Dreamer, Inventor, and the guy who gave
you the world's best handmill
A bad experience with an electric grain grinder started me on an
education process that has lasted well over a decade, and is still
going on. Here are a few of the things I've learned about grinding
plates for grain mills:
1) An internationally respected research institute dedicated
to upgrading food production and resources for third world countries
extensively researched the effectiveness and viability of grain
mills with both stone plates and those with iron and steel. Their
recommendation, without reservations, iron or steel over stone!
Why? Primarily because of the grit and particulates left behind
by some grinding plates. I saw numerous pictures of skulls, both
old world and new world, with the teeth worn completely away. Researchers
say the total destruction of the teeth was the result of eating
stone ground grains.
A variety of stones have been used as grinding surfaces for
grain and food mills - often whatever stone has been available has
been the "stone of choice". I have even seen sandstone
grinding plates. Unfortunately, for the millions of molars that
have masticated stone-ground flour over the centuries, particulates
break away from the grinding surface quite easily. Also, Mother
Nature is not always consistent in the stone-making department and
she doesn't discriminate against such things as lead and arsenic
seeping through the ground water or existing in the stone itself.
3) My next step in searching for the perfect grain-grinding
surface led me to a major manufacturer of stone grinding wheels.
"What are man made stones manufactured from?," I asked.
"Aluminum Oxide plus binders", was the answer. Aluminum
has long been linked to a woeful list of ailments - dreaded Alzheimer's
is the latest. Ingesting aluminum in powdered form in your bread
and pancakes is about as smart as eating slug bait for breakfast.
Yet I and thousands of others have done just that because of the
misinformation that's rife in grain grinding lore.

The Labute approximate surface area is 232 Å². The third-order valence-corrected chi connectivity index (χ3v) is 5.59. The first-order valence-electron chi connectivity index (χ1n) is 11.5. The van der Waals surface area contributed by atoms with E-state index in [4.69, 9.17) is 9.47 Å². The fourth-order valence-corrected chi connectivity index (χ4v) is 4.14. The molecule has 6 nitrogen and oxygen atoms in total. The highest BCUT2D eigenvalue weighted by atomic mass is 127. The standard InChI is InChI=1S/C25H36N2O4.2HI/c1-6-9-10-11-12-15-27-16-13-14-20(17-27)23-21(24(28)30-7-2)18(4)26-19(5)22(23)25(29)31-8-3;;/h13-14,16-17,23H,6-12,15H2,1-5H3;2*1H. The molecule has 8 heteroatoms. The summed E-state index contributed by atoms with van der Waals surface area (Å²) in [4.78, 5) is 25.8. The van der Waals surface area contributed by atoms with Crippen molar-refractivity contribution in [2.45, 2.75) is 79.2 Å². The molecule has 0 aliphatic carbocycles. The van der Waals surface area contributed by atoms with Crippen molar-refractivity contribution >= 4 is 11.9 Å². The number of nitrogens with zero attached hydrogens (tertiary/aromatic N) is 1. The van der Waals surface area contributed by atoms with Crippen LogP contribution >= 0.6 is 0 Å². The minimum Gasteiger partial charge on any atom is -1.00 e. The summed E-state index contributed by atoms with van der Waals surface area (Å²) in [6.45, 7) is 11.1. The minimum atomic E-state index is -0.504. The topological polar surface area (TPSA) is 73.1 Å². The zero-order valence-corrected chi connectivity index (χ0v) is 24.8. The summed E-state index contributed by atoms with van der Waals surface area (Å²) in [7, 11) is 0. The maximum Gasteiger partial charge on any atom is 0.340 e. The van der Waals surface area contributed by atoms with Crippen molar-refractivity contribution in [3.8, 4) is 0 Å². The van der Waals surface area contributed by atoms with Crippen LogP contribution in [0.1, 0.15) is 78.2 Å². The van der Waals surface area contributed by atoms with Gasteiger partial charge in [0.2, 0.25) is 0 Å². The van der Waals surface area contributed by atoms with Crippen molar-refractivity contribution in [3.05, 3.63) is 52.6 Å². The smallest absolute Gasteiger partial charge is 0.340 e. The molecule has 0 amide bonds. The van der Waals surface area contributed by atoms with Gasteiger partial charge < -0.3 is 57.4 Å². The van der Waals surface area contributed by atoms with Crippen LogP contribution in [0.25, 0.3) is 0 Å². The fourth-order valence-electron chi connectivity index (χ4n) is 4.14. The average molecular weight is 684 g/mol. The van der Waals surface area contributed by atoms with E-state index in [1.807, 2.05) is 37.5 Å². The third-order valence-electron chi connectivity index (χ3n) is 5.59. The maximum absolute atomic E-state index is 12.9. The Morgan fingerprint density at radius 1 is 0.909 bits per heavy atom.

4) The coolness of the grind is often dependent on at least
a) How efficiently the grinding surface works
b) The speed of the mill
A superior design means a cooler grind.
The quest for a superior grinding plate has been neither easy
When I started manufacturing the Country Living Grain Mill we used
a cast iron plate made from sand castings. They worked, but there
was not enough control over every aspect of the grinding plate.
So recently we decided to spend thousands of dollars more on an
injection die that would allow us to create individual wax patterns
for each set of plates. For many centuries, artisans of fine (and
very expensive) sculptings have used this "Lost Wax" process
for reproducing their masterpieces.
This state of the art "investment" casting method is so
accurate that it could reproduce even a fingerprint if necessary.
So, just like the great sculptors who have captured their timeless
and priceless creations in metal over the centuries, each set of
Country Living high-carbon steel grinding plates is formed using
a refined version of the ancient time-proven lost wax process.
Each plate has its own wax model which is coated with a colloidal
silica slurry. Then, it's put into an autoclave (an oven using both
heat and pressure). This, of course, melts the wax (Lost Wax) leaving
only the shell. This shell, because of the heat and pressure, turns
it into an extra ordinarily tough monolithic structure.
Finally, 3,000 degree molten high-carbon steel is poured into the
shells. Once cooled and hardened, the plates must be machined to
assure complete flatness. No other grinding plates in the world
go through more exhaustive processes than the plates for your Country
Fine - Tough - Long Lasting - High-Carbon Steel: Country Living
Country Living Productions
The Country Living Mill - Built Smart for Tough Times.